# Rubber band ball and bouncing capacity

My coworker makes rubber band balls by wrapping rubber bands one over another. At the initial stage it was pretty bouncy. Now, as it has become larger and denser, it seems to have lost its bounciness. Could anyone give me a simple physics based explanation? I have a hunch it has to do with both increasing weight as well as the decreased spacing between adjoining rubberbands.

• Are you using rubber bands of the same size at all layers? I suspect that the amount by which a rubber band is stretched out of its equilibrium length affects the bounce, since I know that at some point stretched rubber bands stop being rubbery and snap.
– g s
Commented Jan 19 at 9:03
• I was thinking in that track myself, but could not verbalize at first. Maybe I needed and ally like you. You are right about the suspicion, since my coworker was using the bands from the same package and we can assume he was using bands of the same average thickness and diameter. Based on that, the bigger the ball becomes, the stress on the bands will be progressively higher on the outer layers of the ball than the inner one. And as you say, its being rubbery will be somehow inversely related to the radius of the sphere, given the constant average composition and ddimension of each band. Commented Jan 21 at 8:55

the most likely explanation is that as the ball gets bigger, internal friction (adjacent bands rubbing against one another) gets bigger because the successive layers of bands are not well-bonded to each other.

This means that the bigger the rubber band ball gets, the more impact energy gets dissipated when the ball strikes the ground.

This can be easily tested by comparing the bounce results of a rubber band ball against that of a solid rubber ball of similar size.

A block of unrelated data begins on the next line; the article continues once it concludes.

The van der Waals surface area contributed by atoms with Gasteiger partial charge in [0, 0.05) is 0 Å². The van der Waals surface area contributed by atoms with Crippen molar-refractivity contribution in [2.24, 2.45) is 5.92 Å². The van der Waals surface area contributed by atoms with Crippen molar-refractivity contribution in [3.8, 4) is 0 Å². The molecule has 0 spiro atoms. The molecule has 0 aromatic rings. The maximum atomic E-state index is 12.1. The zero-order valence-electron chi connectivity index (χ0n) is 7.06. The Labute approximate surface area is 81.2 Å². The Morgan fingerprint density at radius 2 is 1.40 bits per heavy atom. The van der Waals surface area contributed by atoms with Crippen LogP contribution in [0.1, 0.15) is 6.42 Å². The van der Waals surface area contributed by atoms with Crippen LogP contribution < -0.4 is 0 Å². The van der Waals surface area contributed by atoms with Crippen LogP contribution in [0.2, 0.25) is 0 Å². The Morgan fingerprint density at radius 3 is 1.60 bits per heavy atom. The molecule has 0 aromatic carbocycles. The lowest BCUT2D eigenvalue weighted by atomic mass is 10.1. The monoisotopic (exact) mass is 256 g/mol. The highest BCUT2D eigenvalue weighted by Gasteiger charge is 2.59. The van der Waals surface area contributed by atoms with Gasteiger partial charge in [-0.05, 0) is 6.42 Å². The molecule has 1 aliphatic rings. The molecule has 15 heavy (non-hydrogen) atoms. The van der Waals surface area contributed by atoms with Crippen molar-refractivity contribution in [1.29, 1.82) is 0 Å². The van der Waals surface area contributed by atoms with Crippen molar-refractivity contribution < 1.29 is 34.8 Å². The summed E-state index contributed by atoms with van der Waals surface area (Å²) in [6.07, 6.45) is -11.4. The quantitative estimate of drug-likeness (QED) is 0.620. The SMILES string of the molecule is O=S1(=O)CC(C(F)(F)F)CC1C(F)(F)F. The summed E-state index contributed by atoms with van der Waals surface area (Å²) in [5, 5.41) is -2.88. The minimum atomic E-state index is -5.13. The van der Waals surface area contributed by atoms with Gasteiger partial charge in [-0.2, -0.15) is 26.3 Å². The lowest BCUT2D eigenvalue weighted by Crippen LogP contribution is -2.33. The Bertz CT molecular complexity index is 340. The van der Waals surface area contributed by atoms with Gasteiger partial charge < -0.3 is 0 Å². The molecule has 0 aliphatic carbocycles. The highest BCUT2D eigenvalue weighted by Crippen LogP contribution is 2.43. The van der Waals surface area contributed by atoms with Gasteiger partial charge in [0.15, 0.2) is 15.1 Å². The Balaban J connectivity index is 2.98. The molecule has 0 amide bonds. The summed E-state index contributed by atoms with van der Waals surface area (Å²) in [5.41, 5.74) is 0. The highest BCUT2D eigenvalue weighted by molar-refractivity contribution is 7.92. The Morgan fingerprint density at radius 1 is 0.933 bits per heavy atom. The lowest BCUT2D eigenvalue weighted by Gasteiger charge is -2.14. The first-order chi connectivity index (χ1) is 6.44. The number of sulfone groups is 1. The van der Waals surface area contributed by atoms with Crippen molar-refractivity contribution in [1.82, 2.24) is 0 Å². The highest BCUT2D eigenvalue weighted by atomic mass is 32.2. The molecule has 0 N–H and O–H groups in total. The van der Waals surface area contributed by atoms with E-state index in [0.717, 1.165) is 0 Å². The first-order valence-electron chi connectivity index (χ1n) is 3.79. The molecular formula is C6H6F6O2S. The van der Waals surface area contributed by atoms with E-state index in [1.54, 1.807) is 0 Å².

• This might be true, but I don't think the proposed test isolates the variable. The stretch-ed-ness of the rubber bands seems significant here, and you can't buy a rubber ball with the rubber of the outer layer pre-stretched.
– g s
Commented Jan 19 at 9:00
• @nielsen: Thank you. Now is it fair to assume that after a critical point, given each band is of same average spec in mass and dimension, the density of the rubber band sphere goes down as it gets bigger? Since a solid rubber ball of the same dimension will have higher density, due to less air gaps/pockets than a same size sphere made of rubber bands? Commented Jan 21 at 9:06
• @KafiKfishna, I do not know! but an experiment would tell us readily! Commented Jan 21 at 19:26

Simple and short explanation is that the bigger the ball, the more difficult it is to efficiently occupy the bulk space with rubber bands. As you keep adding more rubberbands, progressively higher percentage of the ball's volume gets occupied by air pockets instead of rubber. The presence of such pockets dampens the elastic deformation that is necessary for the bounciness; the act like a damper in car's suspension.

• "As you keep adding more rubberbands, progressively higher percentage of the ball's volume gets occupied by air pockets instead of rubber." Citation needed. This would suggest that at some point, adding another rubber band encloses more air than adds rubber. This doesn't seem credible, since the increased stretching with increasing volume seems more likely to compress the interior than to "aerate" it. Commented Jan 18 at 21:29